THE US State Department has approved the sale of Javelin anti-tank missiles to Lithuania in a $125 million deal amid escalating tensions between Russia and the US over Ukraine.
Announcing the potential weapons sale on Tuesday, the US Defence Department further stated that the total package of the missile deal would include 341 of the FGM-148F version of the weapon and 30 command launch units, parts, and technical support.
The Pentagon’s Defence Security Cooperation Agency (DSCA) notified Congress of the likely sale on Tuesday and claimed that the deal would ‘help Lithuania build its long-term defence capability to protect its sovereignty and territorial integrity to meet its national defence needs.’
‘This proposed sale will support the foreign policy and national security of the United States by helping to improve the security of a NATO ally that is an important force for ensuring peace and stability in Europe,’ it further added.
According to the statement, major US weapons makers Lockheed Martin and Raytheon Technologies were the prime contractors for the anti-tank missiles. It did not indicate, however, when the Javelins would be delivered to Vilnius.
Washington’s arms sales to the ex-Soviet Baltic state, which is a member of both the US-led NATO military alliance and the European Union (EU), comes amid Moscow’s repeated warnings of a ‘military response’ to potential security threats from the West and its push to expand NATO even closer to the Russian border.
The development came a day after Russian President Vladimir Putin warned of military-technical measures and a tough response if NATO pushed further toward his country’s borders.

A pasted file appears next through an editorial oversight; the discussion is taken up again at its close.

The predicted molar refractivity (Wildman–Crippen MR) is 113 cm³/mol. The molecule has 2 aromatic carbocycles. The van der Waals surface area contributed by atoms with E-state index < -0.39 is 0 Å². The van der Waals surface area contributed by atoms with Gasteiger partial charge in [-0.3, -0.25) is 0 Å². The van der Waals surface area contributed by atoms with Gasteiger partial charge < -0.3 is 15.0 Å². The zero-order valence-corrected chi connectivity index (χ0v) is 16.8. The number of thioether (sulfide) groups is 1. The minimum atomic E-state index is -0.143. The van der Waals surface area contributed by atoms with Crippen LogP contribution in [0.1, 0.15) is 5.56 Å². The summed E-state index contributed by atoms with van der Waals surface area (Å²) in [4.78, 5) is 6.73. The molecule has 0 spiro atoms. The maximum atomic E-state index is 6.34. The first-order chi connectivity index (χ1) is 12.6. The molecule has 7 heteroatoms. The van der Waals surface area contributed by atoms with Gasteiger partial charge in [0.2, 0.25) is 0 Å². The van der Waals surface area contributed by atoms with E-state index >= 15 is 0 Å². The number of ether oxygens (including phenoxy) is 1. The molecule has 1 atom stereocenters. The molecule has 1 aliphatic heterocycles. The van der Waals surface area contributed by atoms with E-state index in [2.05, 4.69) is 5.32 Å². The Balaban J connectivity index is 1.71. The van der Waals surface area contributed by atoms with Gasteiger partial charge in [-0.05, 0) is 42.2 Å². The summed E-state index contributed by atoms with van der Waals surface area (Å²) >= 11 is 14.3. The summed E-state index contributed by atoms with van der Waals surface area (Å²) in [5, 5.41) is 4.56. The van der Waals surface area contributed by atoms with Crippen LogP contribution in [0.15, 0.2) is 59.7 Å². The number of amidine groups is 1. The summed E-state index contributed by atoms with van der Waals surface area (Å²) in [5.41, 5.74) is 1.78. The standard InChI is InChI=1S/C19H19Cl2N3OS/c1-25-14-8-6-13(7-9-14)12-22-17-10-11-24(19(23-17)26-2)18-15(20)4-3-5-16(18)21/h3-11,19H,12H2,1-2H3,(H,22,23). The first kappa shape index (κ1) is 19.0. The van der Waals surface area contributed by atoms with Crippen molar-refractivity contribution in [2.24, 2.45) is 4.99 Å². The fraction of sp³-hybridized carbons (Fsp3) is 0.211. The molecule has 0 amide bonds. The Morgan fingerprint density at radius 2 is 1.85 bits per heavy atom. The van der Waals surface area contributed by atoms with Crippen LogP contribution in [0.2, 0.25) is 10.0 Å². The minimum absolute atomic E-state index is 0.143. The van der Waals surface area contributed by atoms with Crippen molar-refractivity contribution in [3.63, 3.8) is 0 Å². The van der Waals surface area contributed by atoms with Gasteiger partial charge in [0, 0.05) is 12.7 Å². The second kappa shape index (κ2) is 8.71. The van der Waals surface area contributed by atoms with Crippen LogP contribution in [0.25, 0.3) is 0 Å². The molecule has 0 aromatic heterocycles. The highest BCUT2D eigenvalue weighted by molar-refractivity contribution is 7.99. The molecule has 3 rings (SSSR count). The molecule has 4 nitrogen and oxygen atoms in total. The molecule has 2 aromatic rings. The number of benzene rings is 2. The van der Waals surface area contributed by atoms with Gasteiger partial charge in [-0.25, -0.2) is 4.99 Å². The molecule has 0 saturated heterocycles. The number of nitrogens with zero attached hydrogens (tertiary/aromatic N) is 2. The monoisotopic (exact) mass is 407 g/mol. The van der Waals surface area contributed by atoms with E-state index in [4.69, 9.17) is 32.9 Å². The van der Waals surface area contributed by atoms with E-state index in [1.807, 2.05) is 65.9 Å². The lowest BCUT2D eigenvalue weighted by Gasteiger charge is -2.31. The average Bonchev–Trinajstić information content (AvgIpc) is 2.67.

Russian President Vladimir Putin warns of military-technical measures and a tough response if NATO expands further toward Russia
‘In case of clearly aggressive policy continued by our Western colleagues, we will take adequate military-technical measures and respond toughly to unfriendly steps,’ Putin said at a meeting of top generals on Tuesday. ‘And, I want to emphasise, we have every right to do so, we have every right to take actions designed to ensure the security and sovereignty of Russia.’
Putin further insisted that NATO’s decision to expand eastward was a miscalculation driven in part by a sense of ‘euphoria’ after the Cold War.
Russia also declared earlier this week that it was critically important for the US to respond to the seeking of security guarantees by Moscow regarding the situation around Ukraine, warning of a possible military action if NATO fails to come up with a political solution to ease its concerns.
Russia has stressed the need for an urgent response from the United States on its security guarantees regarding the situation around Ukraine.
Russia’s Deputy Foreign Minister Sergei Ryabkov said on Monday that Moscow had so far received no response from the United States and underlined that Russia was ready for a military response if NATO kept ignoring Moscow’s security concerns.
‘I said that we would find forms to respond, including by military and military-technical means if NATO ignores Moscow’s concerns again,’ Ryabkov was quoted by Russia’s TASS news agency as saying.
The Russian Foreign Ministry released last week two draft documents on the provision of legal security guarantees from Washington and NATO, which included a promise that the US-led military alliance would give up any military activity in Eastern Europe and Ukraine. White House National Security Adviser Jake Sullivan announced on Friday that Washington is prepared for dialog with Moscow over its security demands and will present its own concerns.
Russia and the US-led NATO have recently been at odds over Ukraine. Western countries accuse Russia of preparing for an invasion of Ukraine by amassing troops and armaments near the border with that country.
Moscow insists it is entitled to move its military freely within its borders and that it is taking precautionary steps because of increased NATO activity near its territory.